Bīrūnī, Muḥammad ibn Aḥmad, Alberuni's India (v. 1)

(London :  Kegan Paul, Trench, Trübner & Co.,  1910.)



Jump to page:

Table of Contents

  Page xlviii  

xlviii                               PREFA CE.

In 1885-86 the edition of the Arabic original was
printed. At the same time I translated the whole book
a second time, into English, finishing the translation of
every single sheet as the original was carried through
the press.

In 1887 and the first half of 1888 the English trans¬
lation, with annotations and indices, was printed.

My work during all these years was not uninter¬

Translating an Arabic book, written in the style of
Alberuni, into English, is, for a person to whom English
is not his mother-tongue, an act of temerity, which,
when I was called upon to commit it, gravely affected
my conscience to such a degree that I began to falter,
and seriously thought of giving up the whole thing alto¬
gether. But then there rose up before " my mind's
eye " the venerable figure of old MacGuckin de Slane,
and as he had been gathered to his fathers, I could not
get back the word I had given him. Cf preface to the
edition of the Arabic text, p. viii. Assuredly, to do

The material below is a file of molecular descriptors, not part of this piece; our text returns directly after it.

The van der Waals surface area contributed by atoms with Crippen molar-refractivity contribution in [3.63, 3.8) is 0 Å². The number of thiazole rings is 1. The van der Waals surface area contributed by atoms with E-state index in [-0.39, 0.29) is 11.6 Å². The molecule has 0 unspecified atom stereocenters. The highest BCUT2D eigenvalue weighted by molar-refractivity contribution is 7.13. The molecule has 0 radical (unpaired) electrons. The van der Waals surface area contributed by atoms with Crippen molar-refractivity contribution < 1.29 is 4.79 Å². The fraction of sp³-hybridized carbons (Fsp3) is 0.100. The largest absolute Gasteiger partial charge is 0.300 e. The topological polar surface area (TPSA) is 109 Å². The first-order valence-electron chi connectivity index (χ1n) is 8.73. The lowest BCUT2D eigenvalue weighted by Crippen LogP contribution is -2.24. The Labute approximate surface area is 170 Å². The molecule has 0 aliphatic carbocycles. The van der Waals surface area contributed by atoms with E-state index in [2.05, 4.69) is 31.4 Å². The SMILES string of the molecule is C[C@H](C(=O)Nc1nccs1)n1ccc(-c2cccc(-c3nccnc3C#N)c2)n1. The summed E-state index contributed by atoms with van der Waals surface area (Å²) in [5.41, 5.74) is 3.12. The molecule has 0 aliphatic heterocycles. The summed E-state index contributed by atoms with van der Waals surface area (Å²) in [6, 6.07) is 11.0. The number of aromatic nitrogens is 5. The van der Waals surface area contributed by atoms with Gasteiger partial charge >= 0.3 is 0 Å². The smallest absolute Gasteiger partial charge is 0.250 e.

justice to the words of Alberuni would require a com¬
mand over English like that of Sir Theodore Martin,
the translator of " Faust," or Chenery, the translator of

As regards my own translation, I can only say IJiave
tried to find common sense in the author's language,
and to render it as clearly as I could. In this I was
greatly assisted by my friend the Eev. Eobert Gwynne,
Vicar of St. Mary's, Soho, London, whose training in
Eastern languages and literature qualified him to co¬
operate in revising the entire manuscript and correcting
the proof sheets.

Perhaps it will not be superfluous to point out to the
reader who does not know Arabic that this language
sometimes exhibits sentences perfectly clear as to the
meaning of every single word and the syntactic construc¬
tion, and nevertheless admitting of entirely different
  Page xlviii